DanvilleSanRamon.com

Newsfront - November 9, 2007

Cameras installed to prevent vandalism at community center

Danville police will monitor activities from their office

by Jordan M. Doronila

The Town of Danville has installed surveillance cameras around its new $6 million Oak Hill Park Community Center to protect it from miscreants.

Police will be monitoring the park, said Jed Johnson, town maintenance services manager. "The idea is to protect our investments."

Town officials decided to install the cameras to keep an eye out for vandals, he said. The four cameras are hanging around the center's perimeter and are hooked up to the Danville Police Department. The police can monitor the center from their office.

"It's an expensive enough building that we want to protect it from vandalism," said Town Councilwoman Candace Andersen. "We want to make sure nothing happens to it."

The Oak Hill Park Community Center is on Stone Valley Road, adjacent to Monte Vista High School. Town officials opened its doors to the public last month and placed the cameras to protect the building from being damaged. Andersen noted that a smaller building that used to be there was vandalized.

Currently, surveillance cameras, worth $6,000 each, are confined to the center and are not placed in any other town facility. Police said they are meant to stop people from damaging property - not to intrude in on residents' lives.

"The last thing we would do is to have cameras all over the town where everyone feels watched," said Police Chief Chris Wenzel. "This is by no means a 'big brother' act."

"The ultimate goal is to put a system in place in certain areas or parks for cameras and capture certain criminal activity," said Wenzel. "Law enforcement can't be everywhere. The cost of a camera is a lot less."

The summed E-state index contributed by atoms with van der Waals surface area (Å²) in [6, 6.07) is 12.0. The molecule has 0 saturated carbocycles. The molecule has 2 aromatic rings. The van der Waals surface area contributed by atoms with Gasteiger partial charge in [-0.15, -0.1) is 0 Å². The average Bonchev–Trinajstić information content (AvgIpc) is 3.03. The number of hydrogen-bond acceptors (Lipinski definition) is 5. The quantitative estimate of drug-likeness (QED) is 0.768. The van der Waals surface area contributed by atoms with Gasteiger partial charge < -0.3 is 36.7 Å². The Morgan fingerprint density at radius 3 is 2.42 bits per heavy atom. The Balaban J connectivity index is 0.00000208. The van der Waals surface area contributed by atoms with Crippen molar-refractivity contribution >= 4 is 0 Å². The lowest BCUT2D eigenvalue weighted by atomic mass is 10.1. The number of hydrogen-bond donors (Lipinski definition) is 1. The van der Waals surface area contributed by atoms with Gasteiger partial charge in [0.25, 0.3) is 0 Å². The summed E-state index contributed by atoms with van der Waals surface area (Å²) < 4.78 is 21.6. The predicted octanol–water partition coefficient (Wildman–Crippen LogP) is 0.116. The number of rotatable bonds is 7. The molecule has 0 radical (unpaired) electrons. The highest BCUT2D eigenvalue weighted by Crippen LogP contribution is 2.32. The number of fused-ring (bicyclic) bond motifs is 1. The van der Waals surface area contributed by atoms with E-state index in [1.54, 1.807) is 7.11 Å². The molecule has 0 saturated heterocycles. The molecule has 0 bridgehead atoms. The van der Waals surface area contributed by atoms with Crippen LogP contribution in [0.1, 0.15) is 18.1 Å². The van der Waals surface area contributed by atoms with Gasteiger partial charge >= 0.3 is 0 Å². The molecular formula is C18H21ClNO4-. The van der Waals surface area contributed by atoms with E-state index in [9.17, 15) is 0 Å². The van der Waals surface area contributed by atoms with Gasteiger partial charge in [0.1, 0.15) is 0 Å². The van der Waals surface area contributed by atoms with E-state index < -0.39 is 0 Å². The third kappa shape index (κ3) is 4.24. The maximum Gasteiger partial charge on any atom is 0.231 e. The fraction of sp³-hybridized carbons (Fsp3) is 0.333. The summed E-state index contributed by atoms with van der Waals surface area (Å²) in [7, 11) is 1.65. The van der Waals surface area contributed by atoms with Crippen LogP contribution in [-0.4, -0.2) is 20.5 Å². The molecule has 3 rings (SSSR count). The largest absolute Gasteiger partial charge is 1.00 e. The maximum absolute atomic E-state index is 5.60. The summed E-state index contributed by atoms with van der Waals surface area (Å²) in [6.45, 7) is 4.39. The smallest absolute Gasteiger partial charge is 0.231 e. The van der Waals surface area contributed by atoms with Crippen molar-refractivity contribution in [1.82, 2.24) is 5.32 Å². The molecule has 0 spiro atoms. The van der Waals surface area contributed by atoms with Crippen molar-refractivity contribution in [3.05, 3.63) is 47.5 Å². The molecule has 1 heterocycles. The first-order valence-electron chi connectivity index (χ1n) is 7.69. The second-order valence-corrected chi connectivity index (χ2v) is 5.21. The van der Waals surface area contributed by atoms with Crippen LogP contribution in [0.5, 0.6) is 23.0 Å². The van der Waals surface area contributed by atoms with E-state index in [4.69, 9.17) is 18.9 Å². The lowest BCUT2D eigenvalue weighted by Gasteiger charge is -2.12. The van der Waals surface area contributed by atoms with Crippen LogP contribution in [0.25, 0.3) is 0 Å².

The cameras will focus on the building, especially after working hours, and be able to identify delinquents.

"I'm pretty confident it's going to be a deterrent to vandalism," Wenzel said. "At this time, we are working to put cameras in certain areas that are concerns."

"The whole purpose is the protection of property and to make people safe," he added.

Johnson spearheaded installing the cameras. He said he spoke six to nine months ago with administrators in neighboring cities, such as Pittsburg, who were using them. He brought the idea back to Danville and discussed it with the town manager and Town Council.

The town approved the cameras and recently installed them.

"This is to help augment our job," Wenzel said. "We have seen in the past certain vandalisms that occurred. This happened at the All Wars Memorial two years ago."

"The cameras will protect the work and moneys that the town spends," he added. "The entire building and surrounding area can be monitored. We'll be making adjustments to make it all work."

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